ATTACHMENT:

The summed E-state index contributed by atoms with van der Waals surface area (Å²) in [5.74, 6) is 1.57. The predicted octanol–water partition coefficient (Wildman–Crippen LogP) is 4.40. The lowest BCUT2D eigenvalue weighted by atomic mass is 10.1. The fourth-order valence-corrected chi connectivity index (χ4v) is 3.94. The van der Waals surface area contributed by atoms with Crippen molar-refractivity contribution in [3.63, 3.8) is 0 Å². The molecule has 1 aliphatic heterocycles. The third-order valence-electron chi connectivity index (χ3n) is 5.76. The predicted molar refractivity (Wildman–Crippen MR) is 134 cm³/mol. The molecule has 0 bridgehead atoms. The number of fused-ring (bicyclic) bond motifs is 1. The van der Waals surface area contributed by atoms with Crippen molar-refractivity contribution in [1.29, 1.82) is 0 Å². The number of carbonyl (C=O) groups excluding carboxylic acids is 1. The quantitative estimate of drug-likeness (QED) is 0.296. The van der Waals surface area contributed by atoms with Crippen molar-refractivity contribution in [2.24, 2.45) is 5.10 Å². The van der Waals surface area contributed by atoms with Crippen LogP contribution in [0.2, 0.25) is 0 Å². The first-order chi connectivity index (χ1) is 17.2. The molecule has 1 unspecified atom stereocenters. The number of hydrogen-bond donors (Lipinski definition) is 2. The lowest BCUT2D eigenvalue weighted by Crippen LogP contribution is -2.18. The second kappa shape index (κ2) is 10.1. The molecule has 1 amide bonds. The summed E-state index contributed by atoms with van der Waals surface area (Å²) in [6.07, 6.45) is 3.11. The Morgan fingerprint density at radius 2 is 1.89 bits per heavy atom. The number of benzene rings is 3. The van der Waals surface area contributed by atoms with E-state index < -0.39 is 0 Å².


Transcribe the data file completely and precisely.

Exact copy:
The summed E-state index contributed by atoms with van der Waals surface area (Å²) in [5.74, 6) is 1.57. The predicted octanol–water partition coefficient (Wildman–Crippen LogP) is 4.40. The lowest BCUT2D eigenvalue weighted by atomic mass is 10.1. The fourth-order valence-corrected chi connectivity index (χ4v) is 3.94. The van der Waals surface area contributed by atoms with Crippen molar-refractivity contribution in [3.63, 3.8) is 0 Å². The molecule has 1 aliphatic heterocycles. The third-order valence-electron chi connectivity index (χ3n) is 5.76. The predicted molar refractivity (Wildman–Crippen MR) is 134 cm³/mol. The molecule has 0 bridgehead atoms. The number of fused-ring (bicyclic) bond motifs is 1. The van der Waals surface area contributed by atoms with Crippen molar-refractivity contribution in [1.29, 1.82) is 0 Å². The number of carbonyl (C=O) groups excluding carboxylic acids is 1. The quantitative estimate of drug-likeness (QED) is 0.296. The van der Waals surface area contributed by atoms with Crippen molar-refractivity contribution in [2.24, 2.45) is 5.10 Å². The van der Waals surface area contributed by atoms with Crippen LogP contribution in [0.2, 0.25) is 0 Å². The first-order chi connectivity index (χ1) is 17.2. The molecule has 1 unspecified atom stereocenters. The number of hydrogen-bond donors (Lipinski definition) is 2. The lowest BCUT2D eigenvalue weighted by Crippen LogP contribution is -2.18. The second kappa shape index (κ2) is 10.1. The molecule has 1 amide bonds. The summed E-state index contributed by atoms with van der Waals surface area (Å²) in [6.07, 6.45) is 3.11. The Morgan fingerprint density at radius 2 is 1.89 bits per heavy atom. The number of benzene rings is 3. The van der Waals surface area contributed by atoms with E-state index < -0.39 is 0 Å².